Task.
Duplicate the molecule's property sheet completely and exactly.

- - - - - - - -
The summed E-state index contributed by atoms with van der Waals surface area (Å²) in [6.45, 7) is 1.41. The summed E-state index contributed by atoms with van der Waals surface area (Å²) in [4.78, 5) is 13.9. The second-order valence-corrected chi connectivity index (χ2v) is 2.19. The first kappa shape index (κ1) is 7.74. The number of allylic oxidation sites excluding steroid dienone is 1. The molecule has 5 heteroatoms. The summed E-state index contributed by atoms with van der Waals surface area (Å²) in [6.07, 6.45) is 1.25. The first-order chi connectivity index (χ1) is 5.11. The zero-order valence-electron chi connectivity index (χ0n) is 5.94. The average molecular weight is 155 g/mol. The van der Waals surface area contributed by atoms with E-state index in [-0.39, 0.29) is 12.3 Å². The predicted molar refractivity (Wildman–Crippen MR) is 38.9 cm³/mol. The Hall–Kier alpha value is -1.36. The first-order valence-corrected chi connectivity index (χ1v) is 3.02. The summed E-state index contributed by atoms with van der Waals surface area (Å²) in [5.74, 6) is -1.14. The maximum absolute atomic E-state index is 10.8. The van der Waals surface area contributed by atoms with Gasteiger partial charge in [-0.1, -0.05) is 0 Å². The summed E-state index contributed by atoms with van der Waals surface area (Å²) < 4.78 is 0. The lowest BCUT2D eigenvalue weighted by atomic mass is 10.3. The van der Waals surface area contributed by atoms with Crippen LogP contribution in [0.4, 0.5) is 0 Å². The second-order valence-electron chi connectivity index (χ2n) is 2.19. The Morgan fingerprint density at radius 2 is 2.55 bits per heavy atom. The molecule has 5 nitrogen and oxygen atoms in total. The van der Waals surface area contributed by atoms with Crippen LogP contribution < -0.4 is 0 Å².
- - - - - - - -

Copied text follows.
The summed E-state index contributed by atoms with van der Waals surface area (Å²) in [6.45, 7) is 1.41. The summed E-state index contributed by atoms with van der Waals surface area (Å²) in [4.78, 5) is 13.9. The second-order valence-corrected chi connectivity index (χ2v) is 2.19. The first kappa shape index (κ1) is 7.74. The number of allylic oxidation sites excluding steroid dienone is 1. The molecule has 5 heteroatoms. The summed E-state index contributed by atoms with van der Waals surface area (Å²) in [6.07, 6.45) is 1.25. The first-order chi connectivity index (χ1) is 5.11. The zero-order valence-electron chi connectivity index (χ0n) is 5.94. The average molecular weight is 155 g/mol. The van der Waals surface area contributed by atoms with E-state index in [-0.39, 0.29) is 12.3 Å². The predicted molar refractivity (Wildman–Crippen MR) is 38.9 cm³/mol. The Hall–Kier alpha value is -1.36. The first-order valence-corrected chi connectivity index (χ1v) is 3.02. The summed E-state index contributed by atoms with van der Waals surface area (Å²) in [5.74, 6) is -1.14. The maximum absolute atomic E-state index is 10.8. The van der Waals surface area contributed by atoms with Gasteiger partial charge in [-0.1, -0.05) is 0 Å². The summed E-state index contributed by atoms with van der Waals surface area (Å²) < 4.78 is 0. The lowest BCUT2D eigenvalue weighted by atomic mass is 10.3. The van der Waals surface area contributed by atoms with Crippen LogP contribution in [0.4, 0.5) is 0 Å². The second-order valence-electron chi connectivity index (χ2n) is 2.19. The Morgan fingerprint density at radius 2 is 2.55 bits per heavy atom. The molecule has 5 nitrogen and oxygen atoms in total. The van der Waals surface area contributed by atoms with Crippen LogP contribution < -0.4 is 0 Å².